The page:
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Smithfield Foods rolls out antibiotic-free meat range

Post a commentBy Oscar Rousseau , 22-Feb-2017

Smithfield Foods' new antibiotic range is available in retail and foodservice
Smithfield Foods' new antibiotic range is available in retail and foodservice

Smithfield Foods has launched an antibiotic-free range of bacon, sausages and fresh pork products under its clean meat brand Pure Farm. 

Virginia-based Smithfield Foods, which claims to be the world’s largest pork processor, has launched its antibiotic-free range of fresh pork cuts, hams and packaged meat for retail and foodservice.

The Pure Farms brand under which the products are sold guarantees produce meets the highest production standards enshrined by the US Department of Agriculture. This includes minimal processing, with all pigs reared without antibiotics, growth-enhancing steroids like ractopamine, hormones or artificial ingredients.

The new line affirms the company’s “leadership practices” in antibiotic stewardship and upholds standards of “transparency”, Smithfield said.

“The Pure Farms brand is ideal for families looking to enjoy the highest-quality, antibiotic-free pork,” said Ken Sullivan, president and CEO at Smithfield Foods.

“We’re proud to provide our customers and consumers with a broader range of products to meet a variety of needs and preferences, including antibiotic-free.”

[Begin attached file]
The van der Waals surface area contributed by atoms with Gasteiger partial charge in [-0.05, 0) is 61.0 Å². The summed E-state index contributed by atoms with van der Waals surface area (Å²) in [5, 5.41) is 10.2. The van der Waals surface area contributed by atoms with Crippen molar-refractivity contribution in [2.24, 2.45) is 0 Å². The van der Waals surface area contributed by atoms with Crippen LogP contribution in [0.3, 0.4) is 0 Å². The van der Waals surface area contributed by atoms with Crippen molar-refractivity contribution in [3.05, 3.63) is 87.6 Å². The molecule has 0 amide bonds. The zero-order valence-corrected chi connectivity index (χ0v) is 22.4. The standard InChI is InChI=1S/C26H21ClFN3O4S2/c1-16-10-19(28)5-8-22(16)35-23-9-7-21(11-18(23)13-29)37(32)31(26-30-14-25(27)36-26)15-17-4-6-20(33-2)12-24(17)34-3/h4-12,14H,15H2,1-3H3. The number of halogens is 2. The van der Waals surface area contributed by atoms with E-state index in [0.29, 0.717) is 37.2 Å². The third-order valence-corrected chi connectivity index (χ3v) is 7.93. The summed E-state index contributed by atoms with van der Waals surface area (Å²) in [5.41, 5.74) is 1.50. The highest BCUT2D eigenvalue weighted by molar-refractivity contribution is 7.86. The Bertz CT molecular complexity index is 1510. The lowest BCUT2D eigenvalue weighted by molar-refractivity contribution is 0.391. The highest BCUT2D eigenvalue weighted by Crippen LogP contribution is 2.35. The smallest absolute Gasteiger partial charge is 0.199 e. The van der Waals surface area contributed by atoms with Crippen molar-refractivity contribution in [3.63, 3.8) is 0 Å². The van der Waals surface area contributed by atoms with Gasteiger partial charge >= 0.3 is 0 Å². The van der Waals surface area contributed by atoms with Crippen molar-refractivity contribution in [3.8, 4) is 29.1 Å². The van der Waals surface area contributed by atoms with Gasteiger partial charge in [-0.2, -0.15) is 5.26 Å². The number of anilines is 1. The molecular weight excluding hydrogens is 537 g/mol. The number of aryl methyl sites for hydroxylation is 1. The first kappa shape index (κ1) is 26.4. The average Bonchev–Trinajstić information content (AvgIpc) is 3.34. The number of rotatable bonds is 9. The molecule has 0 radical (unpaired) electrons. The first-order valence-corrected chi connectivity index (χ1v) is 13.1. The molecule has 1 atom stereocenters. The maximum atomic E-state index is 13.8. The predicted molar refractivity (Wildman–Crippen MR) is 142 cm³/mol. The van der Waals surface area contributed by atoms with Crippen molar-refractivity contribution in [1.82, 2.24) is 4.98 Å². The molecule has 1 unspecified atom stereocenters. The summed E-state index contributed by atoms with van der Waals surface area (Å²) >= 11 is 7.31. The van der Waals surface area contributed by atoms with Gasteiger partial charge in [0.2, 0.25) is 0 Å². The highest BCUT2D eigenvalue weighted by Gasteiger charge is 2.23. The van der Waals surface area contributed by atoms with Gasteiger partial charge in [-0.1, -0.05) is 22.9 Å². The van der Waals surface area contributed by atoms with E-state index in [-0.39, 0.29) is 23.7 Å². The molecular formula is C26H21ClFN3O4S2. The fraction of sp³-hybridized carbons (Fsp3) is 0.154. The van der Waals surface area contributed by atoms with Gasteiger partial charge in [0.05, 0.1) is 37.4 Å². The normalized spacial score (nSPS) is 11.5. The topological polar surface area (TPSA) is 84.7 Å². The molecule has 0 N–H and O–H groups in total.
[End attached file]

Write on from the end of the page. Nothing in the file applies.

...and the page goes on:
Stewart Leeth, vice-president of regulatory affairs and chief sustainability officer at Smithfield Foods, said the new product line showed the hog producing business understood that people’s demand for food, particularly meat, was changing.

“This new line from Pure Farms reflects Smithfield’s continued commitment to meeting the needs of all consumers, with good food that is made the right way,” said Leeth.

“This commitment led to the creation of this new line and other bold steps we continue to take to ensure our products exceed our customers’ and consumers’ expectations.”

The $14bn-valued company claims it is the only meat processor in the industry to report antibiotic usage since 2007. Routine systems for reporting and benchmarking antibiotic usage in the agriculture sector are not in place in the US, but the Centre for Disease Control and Inspection wants schemes piloted nationwide.

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